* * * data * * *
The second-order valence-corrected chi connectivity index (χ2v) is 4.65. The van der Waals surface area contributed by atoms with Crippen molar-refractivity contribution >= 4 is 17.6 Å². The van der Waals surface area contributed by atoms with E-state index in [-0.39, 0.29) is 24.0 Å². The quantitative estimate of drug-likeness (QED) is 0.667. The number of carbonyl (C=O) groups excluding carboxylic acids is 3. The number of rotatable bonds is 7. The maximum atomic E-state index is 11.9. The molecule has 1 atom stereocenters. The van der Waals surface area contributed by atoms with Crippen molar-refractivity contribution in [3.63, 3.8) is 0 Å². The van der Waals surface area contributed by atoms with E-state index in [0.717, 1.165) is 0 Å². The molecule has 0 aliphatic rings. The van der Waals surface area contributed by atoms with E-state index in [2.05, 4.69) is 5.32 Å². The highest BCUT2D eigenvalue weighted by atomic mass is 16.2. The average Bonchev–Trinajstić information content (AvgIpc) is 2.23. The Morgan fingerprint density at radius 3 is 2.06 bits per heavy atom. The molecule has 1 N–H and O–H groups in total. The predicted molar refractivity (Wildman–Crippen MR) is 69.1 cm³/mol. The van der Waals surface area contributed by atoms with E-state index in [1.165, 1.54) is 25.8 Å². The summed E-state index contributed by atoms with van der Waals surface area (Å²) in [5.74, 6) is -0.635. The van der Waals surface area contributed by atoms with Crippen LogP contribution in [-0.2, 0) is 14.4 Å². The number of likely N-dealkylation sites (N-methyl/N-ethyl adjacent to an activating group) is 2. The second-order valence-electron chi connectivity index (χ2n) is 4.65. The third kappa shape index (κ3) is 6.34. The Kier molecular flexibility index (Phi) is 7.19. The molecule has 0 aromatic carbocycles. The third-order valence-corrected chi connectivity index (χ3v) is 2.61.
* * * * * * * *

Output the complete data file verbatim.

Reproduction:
The second-order valence-corrected chi connectivity index (χ2v) is 4.65. The van der Waals surface area contributed by atoms with Crippen molar-refractivity contribution >= 4 is 17.6 Å². The van der Waals surface area contributed by atoms with E-state index in [-0.39, 0.29) is 24.0 Å². The quantitative estimate of drug-likeness (QED) is 0.667. The number of carbonyl (C=O) groups excluding carboxylic acids is 3. The number of rotatable bonds is 7. The maximum atomic E-state index is 11.9. The molecule has 1 atom stereocenters. The van der Waals surface area contributed by atoms with Crippen molar-refractivity contribution in [3.63, 3.8) is 0 Å². The van der Waals surface area contributed by atoms with E-state index in [0.717, 1.165) is 0 Å². The molecule has 0 aliphatic rings. The van der Waals surface area contributed by atoms with E-state index in [2.05, 4.69) is 5.32 Å². The highest BCUT2D eigenvalue weighted by atomic mass is 16.2. The average Bonchev–Trinajstić information content (AvgIpc) is 2.23. The Morgan fingerprint density at radius 3 is 2.06 bits per heavy atom. The molecule has 1 N–H and O–H groups in total. The predicted molar refractivity (Wildman–Crippen MR) is 69.1 cm³/mol. The van der Waals surface area contributed by atoms with E-state index in [1.165, 1.54) is 25.8 Å². The summed E-state index contributed by atoms with van der Waals surface area (Å²) in [5.74, 6) is -0.635. The van der Waals surface area contributed by atoms with Crippen LogP contribution in [-0.2, 0) is 14.4 Å². The number of likely N-dealkylation sites (N-methyl/N-ethyl adjacent to an activating group) is 2. The second-order valence-electron chi connectivity index (χ2n) is 4.65. The third kappa shape index (κ3) is 6.34. The Kier molecular flexibility index (Phi) is 7.19. The molecule has 0 aromatic carbocycles. The third-order valence-corrected chi connectivity index (χ3v) is 2.61.